With China unlikely to keep its crop-buying promises in its Phase One trade agreement with the United States, farmers are looking to Southeast Asia for new markets, agriculture leaders said Thursday.
“We certainly see plenty of tensions between the United States and China and I think they all pool together to create a little bit of uncertainty.” said Jim Sutter, CEO of the U.S. Soybean Export Council.
“Our team in China reported to me overnight that the pace of purchases this week is less than it’s been the last couple of weeks,” Sutter told an online panel arranged by the Iowa Soybean Association and others. “The companies in China that are actively buying our new-crop soybeans are worried about what’s going to happen with this closing of consulates and other things being said that there could be a disruption in the implementation of the Phase One agreement.”
The U.S. and China in January entered the Phase One agreement in which tariffs were reduced in exchange for China pledging to buy more soybeans and other U.S. commodities. Relations between the two powers have since soured over alleged human rights violations in China, including its treatment of Hong Kong.
A biofuels authority agreed that trade talks are important now.
“It’s getting pretty hot in the kitchen out there on the trade side, as we all know,” said Craig Willis, senior vice president of global markets for biofuels trade group Growth Energy.
The key is seeking new markets, Willis said.
Brazil has an ethanol blend rate of about 47%, while the U.S. runs about 10%, Willis said. China had pledged that its fuel nationwide would be 10% ethanol by this year, but suspended that goal.
Much of the rest of the world blends an average of 1% ethanol, Willis said. That presents an opportunity.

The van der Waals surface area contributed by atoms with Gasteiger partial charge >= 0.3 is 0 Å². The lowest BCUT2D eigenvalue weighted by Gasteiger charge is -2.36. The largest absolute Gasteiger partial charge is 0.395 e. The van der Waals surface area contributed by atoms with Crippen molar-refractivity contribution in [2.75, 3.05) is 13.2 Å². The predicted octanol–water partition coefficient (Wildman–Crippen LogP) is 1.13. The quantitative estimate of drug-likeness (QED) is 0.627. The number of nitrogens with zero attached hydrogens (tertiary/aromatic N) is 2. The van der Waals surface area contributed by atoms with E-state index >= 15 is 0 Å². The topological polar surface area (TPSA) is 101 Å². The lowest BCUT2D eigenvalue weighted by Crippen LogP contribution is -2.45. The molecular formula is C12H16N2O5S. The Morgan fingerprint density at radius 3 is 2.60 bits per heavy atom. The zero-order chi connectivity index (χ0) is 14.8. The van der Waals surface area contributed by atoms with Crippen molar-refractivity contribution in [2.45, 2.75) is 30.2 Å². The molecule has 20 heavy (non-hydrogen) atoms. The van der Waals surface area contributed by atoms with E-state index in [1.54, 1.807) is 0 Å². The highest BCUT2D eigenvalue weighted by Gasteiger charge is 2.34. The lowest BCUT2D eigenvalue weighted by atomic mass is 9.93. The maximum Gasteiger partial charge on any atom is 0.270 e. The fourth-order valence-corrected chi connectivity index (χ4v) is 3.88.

“So if we could just simply take the rest of the world from a 1% blend rate to 10%, that’s 20 billion gallons of potential ethanol,” Willis added. Iowa’s 43 ethanol plants have the capacity to produce 4.5 billion gallons a year, mainly from corn.
The facilities have struggled to stay open as the COVID-19 pandemic led people to travel less, reducing demand. Also, farmers have fought against moves by the U.S. Environmental Protection Agency to grant waivers to refineries that don’t want to blend ethanol.
Other panelists said China’s trade fight with the United States has forced the U.S. to look at bolstering emerging markets.
“I want to call out three that have been real successes for us — Bangladesh, Pakistan and Egypt are markets where we see really good growth,” said Jim Sutter, CEO of the U.S. Soybean Export Council,, said the trade fight with China has forced discussions with other emerging trade partners.
At the same time, though, Brazil has moved to increase production of both soybeans and corn, Sutter and other panelists noted. That presents competition for U.S. farmers.
The South American giant has cleared more land by burning Amazonia rainforest, causing international controversy because of the possible effects of climate change and water quality.
And farmers are nervous.
“We have lost ground with regard to our competitors,” said Kevin Ross, president of the National Corn Growers Association.
Ross said he hopes to continue work to expand the market in Southeast Asia. “That is becoming a more concentrated position for us with trade agreements,” Ross said. “With the income levels there rising and the energy needs rising very fast in those countries, we think focusing in that area will be very key for us in corn exports.”
Mary Andringa, Vermeer board chairwoman, said the U.S.-Mexico-Canada Agreement “was a huge deal for Iowa.” She would like to see an expansion of the China agreement, perhaps with the help of U.S. Ambassador to China Terry Branstad, former governor of Iowa. She also would like to see revived talk of the Trans-Pacific Partnership, which the Trump administration shelved as too lucrative for other nations and too costly for the United States.
This week, Reuters reported that China most likely won’t meet the buying levels it proposed in its Phase One agreement with the Trump administration.
China has begun to buy more soybeans, but would need “scorching levels of buying” to hit its targets. In May, the communist nation’s imports from the U.S. were behind 2017 levels, not 50% above them, as agreed, Reuters reported.